Even with the little rain we get do you get pooling water around your home? Is some of your home built into the hillside? Now imagine what a lot of rain will do.
Like millions of other structures around the world that are built into sloping ground. Builders have been dealing with water issues in these structures for hundreds of years. I was lucky and majored in geology when I was in college. One of my classes was hydrogeology, the study of ground water. The knowledge I gained in those classes allowed me to build houses and garages that were always bone dry.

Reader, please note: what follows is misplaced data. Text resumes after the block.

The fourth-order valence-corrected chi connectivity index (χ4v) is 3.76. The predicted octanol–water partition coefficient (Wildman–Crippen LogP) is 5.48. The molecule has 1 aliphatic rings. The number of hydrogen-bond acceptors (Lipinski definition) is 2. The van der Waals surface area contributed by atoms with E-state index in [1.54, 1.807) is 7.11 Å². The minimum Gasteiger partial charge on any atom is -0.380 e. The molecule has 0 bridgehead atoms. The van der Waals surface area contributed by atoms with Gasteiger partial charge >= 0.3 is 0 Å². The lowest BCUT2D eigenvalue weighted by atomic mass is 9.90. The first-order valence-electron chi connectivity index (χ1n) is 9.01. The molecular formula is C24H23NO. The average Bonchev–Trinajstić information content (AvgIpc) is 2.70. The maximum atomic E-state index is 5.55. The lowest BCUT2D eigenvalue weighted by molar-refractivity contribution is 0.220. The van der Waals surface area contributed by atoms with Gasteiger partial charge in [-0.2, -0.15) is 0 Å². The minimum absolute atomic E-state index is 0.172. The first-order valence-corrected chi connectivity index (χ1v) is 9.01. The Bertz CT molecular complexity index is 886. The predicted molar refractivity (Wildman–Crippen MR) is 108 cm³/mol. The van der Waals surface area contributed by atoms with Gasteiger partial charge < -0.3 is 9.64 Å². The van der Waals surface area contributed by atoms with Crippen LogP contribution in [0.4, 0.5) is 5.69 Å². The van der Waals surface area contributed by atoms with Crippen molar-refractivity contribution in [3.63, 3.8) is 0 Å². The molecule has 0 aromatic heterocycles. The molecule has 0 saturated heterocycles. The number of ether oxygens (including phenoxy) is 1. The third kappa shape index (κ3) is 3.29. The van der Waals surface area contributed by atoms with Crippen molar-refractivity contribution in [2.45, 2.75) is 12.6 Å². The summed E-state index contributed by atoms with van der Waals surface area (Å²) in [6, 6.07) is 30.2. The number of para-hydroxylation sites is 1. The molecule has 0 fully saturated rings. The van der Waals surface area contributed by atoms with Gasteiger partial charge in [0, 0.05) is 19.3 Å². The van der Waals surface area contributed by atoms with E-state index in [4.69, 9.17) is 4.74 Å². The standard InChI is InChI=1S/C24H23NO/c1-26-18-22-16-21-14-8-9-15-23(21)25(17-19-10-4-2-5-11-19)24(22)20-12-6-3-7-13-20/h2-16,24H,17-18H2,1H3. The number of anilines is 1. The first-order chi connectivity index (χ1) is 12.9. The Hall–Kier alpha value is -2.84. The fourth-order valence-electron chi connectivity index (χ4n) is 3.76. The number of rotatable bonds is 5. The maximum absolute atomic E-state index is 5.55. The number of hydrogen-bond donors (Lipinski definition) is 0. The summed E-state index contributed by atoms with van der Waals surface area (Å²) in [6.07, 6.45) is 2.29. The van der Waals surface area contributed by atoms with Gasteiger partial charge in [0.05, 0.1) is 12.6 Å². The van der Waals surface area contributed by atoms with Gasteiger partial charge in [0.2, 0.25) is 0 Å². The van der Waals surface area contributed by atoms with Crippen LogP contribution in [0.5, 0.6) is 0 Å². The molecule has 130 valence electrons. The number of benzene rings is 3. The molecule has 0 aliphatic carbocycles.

Let’s first talk about what’s going on in the soil. Without studying a soil map for your area, I’m going to assume your soil has high clay content because the land your garage is on has experienced four periods of continental glaciation up there in eastern Canada in the past 2 million years. All that ice was created and melted long before man was around. Isn’t that fascinating?
The deeper you dig into the ground, the more compact the clay is. Water has a very difficult time passing through it, so rain and snowmelt that enter the soil tend to pass through the soil downslope along the top of the clay. Most of the water moves through the air spaces in the topsoil.
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